|YANG, SHENGMING - UNIVERSITY OF KENTUCKY|
|TANG, FANG - UNIVERSITY OF KENTUCKY|
|GAO, MUQIANG - UNIVERSITY OF KENTUCKY|
|ZHU, HONGYAN - UNIVERSITY OF KENTUCKY|
Submitted to: Proceedings of the National Academy of Sciences(PNAS)
Publication Type: Peer Reviewed Journal
Publication Acceptance Date: 9/15/2010
Publication Date: 10/26/2010
Citation: Yang, S., Tang, F., Gao, M., Krishnan, H.B., Zhu, H. 2010. R gene-controlled host specificity in the legume-rhizobia symbiosis. Proceedings of the National Academy of Sciences. 107(43):18735-18740.
Interpretive Summary: Rhizobia are soil-dwelling bacteria that form nodules on the roots of legume plants. The nodules are specialized structures where atmospheric nitrogen is fixed by the bacterium, which in turn, is utilized by legumes for growth and development. This process is termed biological nitrogen fixation and it enables legumes to grow in nitrogen-poor soils. The legume-rhizobia association is highly specific, such that each rhizobial strain establishes a symbiosis with only a limited set of host plants and vice versa. Bradyrhizobium japonicum USDA122 and Sinorhizobium fredii USDA257 can form nodules on the roots of soybean plants in a cultivar-specific manner. Despite recent advances in our understanding of the nodulation pathway, the host control of nodulation specificity remains poorly understood. In this study we have cloned and examined the role of Rj2 and Rfg1 genes in regulating soybean cultivar specificity. Information obtained from this study will help to better understand the factors that limit the formation of nitrogen-fixing nodules on North American soybean cultivars. Such an understanding should enable scientists to manipulate biological nitrogen fixation so that farmers can increase the soybean yields with minimal use of nitrogen fertilizers.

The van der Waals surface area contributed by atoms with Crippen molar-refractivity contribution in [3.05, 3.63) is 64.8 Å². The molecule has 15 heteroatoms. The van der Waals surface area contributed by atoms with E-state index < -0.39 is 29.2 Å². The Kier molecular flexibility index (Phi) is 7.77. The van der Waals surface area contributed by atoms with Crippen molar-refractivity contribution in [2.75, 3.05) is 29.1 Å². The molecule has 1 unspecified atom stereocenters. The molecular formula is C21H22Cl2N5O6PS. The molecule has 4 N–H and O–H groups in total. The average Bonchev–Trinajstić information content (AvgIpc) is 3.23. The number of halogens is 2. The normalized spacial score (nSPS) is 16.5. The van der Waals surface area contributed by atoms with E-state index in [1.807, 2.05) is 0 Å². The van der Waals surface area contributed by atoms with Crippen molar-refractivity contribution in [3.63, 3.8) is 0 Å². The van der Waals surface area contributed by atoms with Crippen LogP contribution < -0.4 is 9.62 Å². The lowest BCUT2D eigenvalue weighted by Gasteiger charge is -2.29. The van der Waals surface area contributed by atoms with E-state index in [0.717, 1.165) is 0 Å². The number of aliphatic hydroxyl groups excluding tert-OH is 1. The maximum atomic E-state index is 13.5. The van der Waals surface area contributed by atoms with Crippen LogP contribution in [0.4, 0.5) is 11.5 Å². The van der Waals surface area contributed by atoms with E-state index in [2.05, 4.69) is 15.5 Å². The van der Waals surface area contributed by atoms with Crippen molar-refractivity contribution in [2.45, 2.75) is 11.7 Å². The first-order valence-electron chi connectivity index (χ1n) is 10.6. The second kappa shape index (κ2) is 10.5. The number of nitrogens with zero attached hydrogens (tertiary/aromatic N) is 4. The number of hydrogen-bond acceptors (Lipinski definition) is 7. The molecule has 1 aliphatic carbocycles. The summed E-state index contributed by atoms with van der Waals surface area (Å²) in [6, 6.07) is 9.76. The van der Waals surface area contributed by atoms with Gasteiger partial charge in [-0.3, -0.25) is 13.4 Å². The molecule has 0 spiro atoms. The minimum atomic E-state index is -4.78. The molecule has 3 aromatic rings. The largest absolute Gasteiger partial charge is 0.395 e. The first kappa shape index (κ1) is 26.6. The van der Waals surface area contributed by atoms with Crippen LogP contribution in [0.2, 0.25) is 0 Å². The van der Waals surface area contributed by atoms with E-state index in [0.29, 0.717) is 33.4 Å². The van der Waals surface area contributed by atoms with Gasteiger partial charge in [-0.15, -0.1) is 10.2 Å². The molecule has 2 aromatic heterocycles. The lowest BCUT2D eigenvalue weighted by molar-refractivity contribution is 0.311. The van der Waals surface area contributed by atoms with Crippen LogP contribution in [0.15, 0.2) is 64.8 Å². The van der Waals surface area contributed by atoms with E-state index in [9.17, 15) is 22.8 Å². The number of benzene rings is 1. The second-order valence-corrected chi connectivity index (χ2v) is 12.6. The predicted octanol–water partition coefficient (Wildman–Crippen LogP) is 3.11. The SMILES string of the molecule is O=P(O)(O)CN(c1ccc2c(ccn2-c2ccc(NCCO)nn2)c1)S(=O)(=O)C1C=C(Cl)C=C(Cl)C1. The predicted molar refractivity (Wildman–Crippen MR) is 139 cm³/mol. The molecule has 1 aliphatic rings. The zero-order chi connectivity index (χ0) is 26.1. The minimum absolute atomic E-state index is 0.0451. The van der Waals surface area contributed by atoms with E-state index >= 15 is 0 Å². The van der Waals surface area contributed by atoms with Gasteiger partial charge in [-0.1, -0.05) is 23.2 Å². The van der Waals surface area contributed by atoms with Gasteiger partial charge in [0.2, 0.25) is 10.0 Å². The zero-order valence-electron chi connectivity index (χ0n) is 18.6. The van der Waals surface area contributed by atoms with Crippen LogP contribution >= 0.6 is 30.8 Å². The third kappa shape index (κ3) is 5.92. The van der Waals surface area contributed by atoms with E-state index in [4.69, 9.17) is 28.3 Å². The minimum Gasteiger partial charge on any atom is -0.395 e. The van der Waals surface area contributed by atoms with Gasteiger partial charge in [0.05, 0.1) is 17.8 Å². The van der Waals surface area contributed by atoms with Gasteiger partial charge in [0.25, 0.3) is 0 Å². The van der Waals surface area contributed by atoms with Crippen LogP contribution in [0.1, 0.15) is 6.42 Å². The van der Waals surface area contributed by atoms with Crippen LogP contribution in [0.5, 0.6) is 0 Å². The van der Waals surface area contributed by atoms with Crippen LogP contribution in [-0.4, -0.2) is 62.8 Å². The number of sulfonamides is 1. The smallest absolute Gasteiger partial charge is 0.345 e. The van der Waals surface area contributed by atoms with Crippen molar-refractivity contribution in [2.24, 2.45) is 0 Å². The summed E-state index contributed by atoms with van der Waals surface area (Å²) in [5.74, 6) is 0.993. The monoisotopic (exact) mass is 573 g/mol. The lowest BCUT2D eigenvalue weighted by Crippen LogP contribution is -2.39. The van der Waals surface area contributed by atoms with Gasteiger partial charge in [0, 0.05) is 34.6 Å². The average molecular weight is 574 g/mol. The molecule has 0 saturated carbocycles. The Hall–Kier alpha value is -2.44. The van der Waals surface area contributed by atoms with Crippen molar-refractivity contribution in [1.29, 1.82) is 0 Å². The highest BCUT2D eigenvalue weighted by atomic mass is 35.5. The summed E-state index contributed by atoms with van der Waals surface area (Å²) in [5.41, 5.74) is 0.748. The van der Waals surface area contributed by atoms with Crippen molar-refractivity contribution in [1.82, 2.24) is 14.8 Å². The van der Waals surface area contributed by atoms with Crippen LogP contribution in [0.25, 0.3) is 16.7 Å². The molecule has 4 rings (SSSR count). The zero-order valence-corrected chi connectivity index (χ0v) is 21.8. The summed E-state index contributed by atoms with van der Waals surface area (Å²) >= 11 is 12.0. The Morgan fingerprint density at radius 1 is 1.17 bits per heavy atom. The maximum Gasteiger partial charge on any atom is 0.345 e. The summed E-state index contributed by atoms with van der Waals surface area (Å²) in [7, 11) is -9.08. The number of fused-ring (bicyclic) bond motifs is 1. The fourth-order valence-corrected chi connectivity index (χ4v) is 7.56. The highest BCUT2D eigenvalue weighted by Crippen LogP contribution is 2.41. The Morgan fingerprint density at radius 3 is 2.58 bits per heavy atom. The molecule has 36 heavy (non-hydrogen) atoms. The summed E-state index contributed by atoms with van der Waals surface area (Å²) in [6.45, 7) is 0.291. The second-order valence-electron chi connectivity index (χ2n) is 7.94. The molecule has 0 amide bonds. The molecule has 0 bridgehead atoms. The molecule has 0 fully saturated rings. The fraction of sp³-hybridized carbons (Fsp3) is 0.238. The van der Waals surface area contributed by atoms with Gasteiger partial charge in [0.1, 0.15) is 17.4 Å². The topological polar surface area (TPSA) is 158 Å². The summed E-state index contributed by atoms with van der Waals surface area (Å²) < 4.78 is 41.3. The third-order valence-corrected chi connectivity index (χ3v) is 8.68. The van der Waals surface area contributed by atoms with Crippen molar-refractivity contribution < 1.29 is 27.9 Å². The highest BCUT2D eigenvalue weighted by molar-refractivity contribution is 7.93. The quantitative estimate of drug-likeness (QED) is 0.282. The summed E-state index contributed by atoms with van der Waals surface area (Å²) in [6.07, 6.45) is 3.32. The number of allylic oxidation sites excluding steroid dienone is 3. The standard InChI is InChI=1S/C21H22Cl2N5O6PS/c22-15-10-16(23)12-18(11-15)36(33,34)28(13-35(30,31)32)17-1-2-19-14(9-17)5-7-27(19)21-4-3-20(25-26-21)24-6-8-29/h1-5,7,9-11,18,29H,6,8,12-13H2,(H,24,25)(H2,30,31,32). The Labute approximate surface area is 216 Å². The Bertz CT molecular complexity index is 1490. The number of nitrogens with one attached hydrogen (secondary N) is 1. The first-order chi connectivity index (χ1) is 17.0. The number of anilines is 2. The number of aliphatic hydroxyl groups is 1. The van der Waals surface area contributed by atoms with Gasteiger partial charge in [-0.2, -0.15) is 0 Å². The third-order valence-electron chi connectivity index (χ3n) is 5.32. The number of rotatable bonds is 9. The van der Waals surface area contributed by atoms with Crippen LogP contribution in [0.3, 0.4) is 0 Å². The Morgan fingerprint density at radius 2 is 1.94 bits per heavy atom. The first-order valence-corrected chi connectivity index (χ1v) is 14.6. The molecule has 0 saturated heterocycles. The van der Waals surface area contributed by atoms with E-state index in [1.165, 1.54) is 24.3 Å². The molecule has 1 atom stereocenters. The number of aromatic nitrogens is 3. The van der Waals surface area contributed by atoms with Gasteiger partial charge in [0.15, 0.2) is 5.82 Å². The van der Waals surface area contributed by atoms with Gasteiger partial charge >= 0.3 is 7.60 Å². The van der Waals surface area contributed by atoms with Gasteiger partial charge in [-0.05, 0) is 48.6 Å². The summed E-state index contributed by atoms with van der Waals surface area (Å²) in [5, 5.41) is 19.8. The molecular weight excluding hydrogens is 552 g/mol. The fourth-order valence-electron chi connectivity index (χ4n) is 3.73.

Technical Abstract: Leguminous plants can enter into root nodule symbioses with nitrogen-fixing soil bacteria known as rhizobia. An intriguing but still poorly understood property of the symbiosis is its host specificity, which is controlled at multiple levels involving both rhizobial and host genes. Here we report the positional cloning of two soybean genes Rj2 and Rfg1 that restrict nodulation with specific strains of Bradyrhizobium japonicum and Sinorhizobium fredii, respectively. We demonstrate that Rj2 and Rfg1 are allelic genes that encode a member of the TIR-NBS-LRR class of plant resistance (R) proteins. Our finding reveals a common recognition mechanism underlying symbiotic and pathogenic host-bacteria interactions and suggests that establishment of a root nodule symbiosis require the evasion of plant immune responses triggered by rhizobial effectors.